Amaro: 'We're not perfect.'

The Philadelphia Phillies' Darin Ruf. (Matt Slocum/AP file photo)

Laynce Nix, a regular member of the Phillies bench in the last two seasons, was designated for assignment on Tuesday. Nix, a lefthanded-hitting outfielder in the second season of a two-year, $2.5 million contract, was basically the reason the Phils non-tendered Nate Schierholtz this winter.

Delmon Young, projected as the Phillies everyday right fielder by general manager Ruben Amaro Jr. when he signed an incentive-laden contract this winter, was designated for assignment on Friday. Young wasn't needed anymore when the player he was ranked ahead of on Amaro's depth chart this spring, Darin Ruf, was recalled last month and hit his way into regular playing time.

Even Amaro admits to letting his mind wander, wondering how things might have turned out if both Schierholtz and Ruf had been on the roster rather than Nix and Young this season.

"We talk about that stuff all the time," Amaro said. "We’re not perfect and we probably made a mistake on Schierholtz. We thought that we had enough coverage from the left side. Whether he would have performed for us the way he performed for the Cubs, who knows? But at the same time, we have to move forward. If we don’t take chances on guys or do things to improve our club, what’s the point of doing this job?

"So I thought this was a low-risk, high-reward kind of a guy to bring Delmon on. As he’s performed in the past and done those sorts of thing, it would have been a much better option for us. As far as Ruffie is concerned, it was a difficult option for us to bring him in for spring training and put the pressure on his to make the club. He did struggle at the beginning of spring training to learn left field. It wasn’t fair to stick him out there and expect him to play out there.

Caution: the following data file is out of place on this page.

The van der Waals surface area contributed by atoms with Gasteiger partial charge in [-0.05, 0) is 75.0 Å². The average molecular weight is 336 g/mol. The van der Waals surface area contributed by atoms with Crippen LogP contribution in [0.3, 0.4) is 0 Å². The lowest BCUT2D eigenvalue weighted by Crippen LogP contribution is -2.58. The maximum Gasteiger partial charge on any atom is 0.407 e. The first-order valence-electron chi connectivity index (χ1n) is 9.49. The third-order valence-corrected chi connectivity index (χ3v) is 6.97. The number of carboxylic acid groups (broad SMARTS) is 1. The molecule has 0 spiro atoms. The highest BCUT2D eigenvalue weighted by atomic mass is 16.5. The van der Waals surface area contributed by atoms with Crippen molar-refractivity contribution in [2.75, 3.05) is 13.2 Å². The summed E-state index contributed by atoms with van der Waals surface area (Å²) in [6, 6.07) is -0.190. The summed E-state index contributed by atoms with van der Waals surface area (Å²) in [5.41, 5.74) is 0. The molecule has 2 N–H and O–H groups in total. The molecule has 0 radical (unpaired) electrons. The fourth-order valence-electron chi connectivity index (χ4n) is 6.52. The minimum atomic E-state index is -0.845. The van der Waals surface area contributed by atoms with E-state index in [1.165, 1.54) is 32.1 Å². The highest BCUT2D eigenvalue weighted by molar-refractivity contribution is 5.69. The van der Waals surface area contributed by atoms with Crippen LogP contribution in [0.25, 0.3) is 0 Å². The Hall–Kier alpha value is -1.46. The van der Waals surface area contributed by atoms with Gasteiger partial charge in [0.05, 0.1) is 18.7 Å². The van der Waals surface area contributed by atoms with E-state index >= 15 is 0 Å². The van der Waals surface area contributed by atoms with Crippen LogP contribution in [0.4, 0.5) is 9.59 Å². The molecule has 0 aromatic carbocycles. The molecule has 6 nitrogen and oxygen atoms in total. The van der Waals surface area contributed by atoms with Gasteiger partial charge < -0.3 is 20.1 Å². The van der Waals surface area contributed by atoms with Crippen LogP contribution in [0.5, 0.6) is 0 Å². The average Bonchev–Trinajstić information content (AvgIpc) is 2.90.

"Once he got his feet wet and he was able to play more consistently, he got better and his confidence grew. By the time that things panned out, we didn’t want to mess with Domonic in left field, we wanted to give him a chance in right field and see how he does. He is not going to be a Gold Glover, but what we thing he can bring to the table offensively for us warrants he gets as many at-bats as possible, even if we may sacrifice some things defensively."

The Phils finally cut the cord on the Delmon Young Experiment because they need to see Ruf play every day - and play in the outfield every day - so they know what they have in him going forward. What they don't need is another offseason with multiple questions marks surrounding the possible production they may or may not get from all three outfield positions.

Delmon Young hit .261 with a .302 OBP and 8 home runs in 80 games. In 17 games since the All-Star break, Young hit .254 with a .254 OBP and 1 home run.

Young went the final 21 games of his Phillies career without a walk.

"I think that he has value out there," Amaro said. "If a club doesn’t think he could be a viable option in the outfield, he could be a DH. He can do somethings to help a club- particularly an American League club. He was great in the clubhouse. He was better than I thought he would be. He was very good with Domonic. I got nothing but positive things to say about him other that I don’t think he performed consistently enough to warrant being on the club and taking at-bats away from Ruf and Domonic Brown."

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